Wednesday, November 14, 2012

Biblical time is not scientific time

Genesis discusses the beginning of time. Furthermore, Genesis 1:14-18 describes the creation of the sun and the moon and implicitly the associated ordering of daily life.
What does this mean? How should we think about time?

Karl Barth suggests insight is gained by contrasting the Genesis account with the Babylonian myth, the Enuma elish.
Nor must we abstract from Gen. 1:14f. the fact that the history which it has in view, the content of the time which sun, moon and stars are created to measure, is not something indefinite, but the specific history of salvation which commences with the creation of light and receives its direction and purpose from the God of Israel. The relation of the creation of the heavenly bodies to chronology, and to that extent to history, is not unknown to the Babylonian myth, according to the fifth tablet of the Enuma elish.
But it is to be noted that in this case a metaphysical problem seems to be set in the forefront with the creation of the heavenly bodies. The sidereal world is supremely the abode of the great deities Anu, Enlil and Ea. And because the fundamental idea of Genesis is completely lacking, i.e., the separation of day from night as the action of sun and moon constituting time as day, all the emphasis falls, again with the precision of natural science, upon the phases of the moon dividing time into months- something which is not even mentioned in the present passage (note the complete absence of "month" in v. 14).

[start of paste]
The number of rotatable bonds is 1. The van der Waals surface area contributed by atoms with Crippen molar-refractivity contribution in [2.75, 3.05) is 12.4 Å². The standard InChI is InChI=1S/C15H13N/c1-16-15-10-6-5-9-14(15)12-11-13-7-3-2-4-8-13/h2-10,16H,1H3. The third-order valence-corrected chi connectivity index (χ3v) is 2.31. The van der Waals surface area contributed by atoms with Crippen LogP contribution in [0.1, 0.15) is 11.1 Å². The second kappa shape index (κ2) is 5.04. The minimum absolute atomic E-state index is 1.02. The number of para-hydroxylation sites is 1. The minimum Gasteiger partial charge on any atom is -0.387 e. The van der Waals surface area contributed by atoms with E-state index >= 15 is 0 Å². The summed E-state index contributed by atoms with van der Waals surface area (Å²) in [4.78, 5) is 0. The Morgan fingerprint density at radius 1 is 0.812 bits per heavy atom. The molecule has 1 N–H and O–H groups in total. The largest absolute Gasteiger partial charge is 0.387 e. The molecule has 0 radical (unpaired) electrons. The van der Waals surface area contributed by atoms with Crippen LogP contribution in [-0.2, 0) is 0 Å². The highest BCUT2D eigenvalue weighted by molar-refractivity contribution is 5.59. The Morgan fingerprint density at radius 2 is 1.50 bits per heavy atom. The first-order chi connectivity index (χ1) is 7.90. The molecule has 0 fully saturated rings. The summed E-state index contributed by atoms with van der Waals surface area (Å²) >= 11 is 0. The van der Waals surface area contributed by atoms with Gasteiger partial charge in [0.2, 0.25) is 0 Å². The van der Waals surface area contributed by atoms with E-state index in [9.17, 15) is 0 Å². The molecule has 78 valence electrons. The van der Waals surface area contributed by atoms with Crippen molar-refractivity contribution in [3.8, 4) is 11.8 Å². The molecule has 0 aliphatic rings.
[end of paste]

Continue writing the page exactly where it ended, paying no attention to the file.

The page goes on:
It is obvious that in the two accounts there is not merely a different chronology but a different conception of time. And it is to be noted that the specific biblical concept of time breaks through even where it is emphasised, as in Ps. 104:19, that God made the moon to divide the year. The day and time and history envisaged in Gen. 1:14f., and the reason why the luminaries shine from the firmament upon the earth to give signs and seasons and days and years, is made clear in v. 18, where day and night are again expressly interpreted as light and darkness. 
How does this effect the daily orientation and focus of humanity? Barth contrasts a preoccupation with this material world with a focus on the Creator and Covenant God.
The signs of the sky are of no value for the man who is merely concerned at random to orientate himself with the help of compass, clock or calendar, and to become the subject of any earthly history. They are of value only for the man whose day, season and history are to consist in his participation in the separation of light from darkness, because the God who separated light from darkness has created him in and as His own image, and because he was born and is called to be God's partner in this covenant.
Karl Barth, Church Dogmatics III.1: The Doctrine of Creation, p. 163-4

Scientific time and time without reference to God are both uniform and everlasting. Biblical time is ultimately eschatalogical. Humans live in it, are accountable for how they live in it, and must face judgement and eternal realities.

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